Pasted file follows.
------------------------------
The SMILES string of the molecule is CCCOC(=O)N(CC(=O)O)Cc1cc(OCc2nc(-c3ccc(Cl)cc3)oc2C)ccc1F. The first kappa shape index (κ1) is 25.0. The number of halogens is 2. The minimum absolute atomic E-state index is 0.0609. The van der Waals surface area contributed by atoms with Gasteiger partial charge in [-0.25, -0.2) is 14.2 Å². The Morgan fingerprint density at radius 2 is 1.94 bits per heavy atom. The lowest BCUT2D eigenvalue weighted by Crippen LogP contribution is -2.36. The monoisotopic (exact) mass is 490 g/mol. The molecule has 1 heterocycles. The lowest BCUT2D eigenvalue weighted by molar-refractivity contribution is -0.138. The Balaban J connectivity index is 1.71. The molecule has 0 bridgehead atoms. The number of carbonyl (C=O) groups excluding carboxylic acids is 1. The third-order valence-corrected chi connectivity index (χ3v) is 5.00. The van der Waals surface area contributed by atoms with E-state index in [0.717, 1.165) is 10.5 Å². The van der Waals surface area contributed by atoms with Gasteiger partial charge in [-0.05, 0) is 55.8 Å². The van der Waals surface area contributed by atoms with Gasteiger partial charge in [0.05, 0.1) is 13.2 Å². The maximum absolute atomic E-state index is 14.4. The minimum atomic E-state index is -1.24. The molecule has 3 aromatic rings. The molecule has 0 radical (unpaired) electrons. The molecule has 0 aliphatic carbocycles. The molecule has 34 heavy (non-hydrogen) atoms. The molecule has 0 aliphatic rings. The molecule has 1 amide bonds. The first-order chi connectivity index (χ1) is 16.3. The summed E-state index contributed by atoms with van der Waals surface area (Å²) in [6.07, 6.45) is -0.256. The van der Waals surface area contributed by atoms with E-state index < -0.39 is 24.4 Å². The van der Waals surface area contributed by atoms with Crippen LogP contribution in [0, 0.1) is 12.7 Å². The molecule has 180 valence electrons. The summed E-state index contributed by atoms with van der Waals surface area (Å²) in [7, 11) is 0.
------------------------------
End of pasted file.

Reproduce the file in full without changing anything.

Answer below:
The SMILES string of the molecule is CCCOC(=O)N(CC(=O)O)Cc1cc(OCc2nc(-c3ccc(Cl)cc3)oc2C)ccc1F. The first kappa shape index (κ1) is 25.0. The number of halogens is 2. The minimum absolute atomic E-state index is 0.0609. The van der Waals surface area contributed by atoms with Gasteiger partial charge in [-0.25, -0.2) is 14.2 Å². The Morgan fingerprint density at radius 2 is 1.94 bits per heavy atom. The lowest BCUT2D eigenvalue weighted by Crippen LogP contribution is -2.36. The monoisotopic (exact) mass is 490 g/mol. The molecule has 1 heterocycles. The lowest BCUT2D eigenvalue weighted by molar-refractivity contribution is -0.138. The Balaban J connectivity index is 1.71. The molecule has 0 bridgehead atoms. The number of carbonyl (C=O) groups excluding carboxylic acids is 1. The third-order valence-corrected chi connectivity index (χ3v) is 5.00. The van der Waals surface area contributed by atoms with E-state index in [0.717, 1.165) is 10.5 Å². The van der Waals surface area contributed by atoms with Gasteiger partial charge in [-0.05, 0) is 55.8 Å². The van der Waals surface area contributed by atoms with Gasteiger partial charge in [0.05, 0.1) is 13.2 Å². The maximum absolute atomic E-state index is 14.4. The minimum atomic E-state index is -1.24. The molecule has 3 aromatic rings. The molecule has 0 radical (unpaired) electrons. The molecule has 0 aliphatic carbocycles. The molecule has 34 heavy (non-hydrogen) atoms. The molecule has 0 aliphatic rings. The molecule has 1 amide bonds. The first-order chi connectivity index (χ1) is 16.3. The summed E-state index contributed by atoms with van der Waals surface area (Å²) in [6.07, 6.45) is -0.256. The van der Waals surface area contributed by atoms with E-state index < -0.39 is 24.4 Å². The van der Waals surface area contributed by atoms with Crippen LogP contribution in [0, 0.1) is 12.7 Å². The molecule has 180 valence electrons. The summed E-state index contributed by atoms with van der Waals surface area (Å²) in [7, 11) is 0.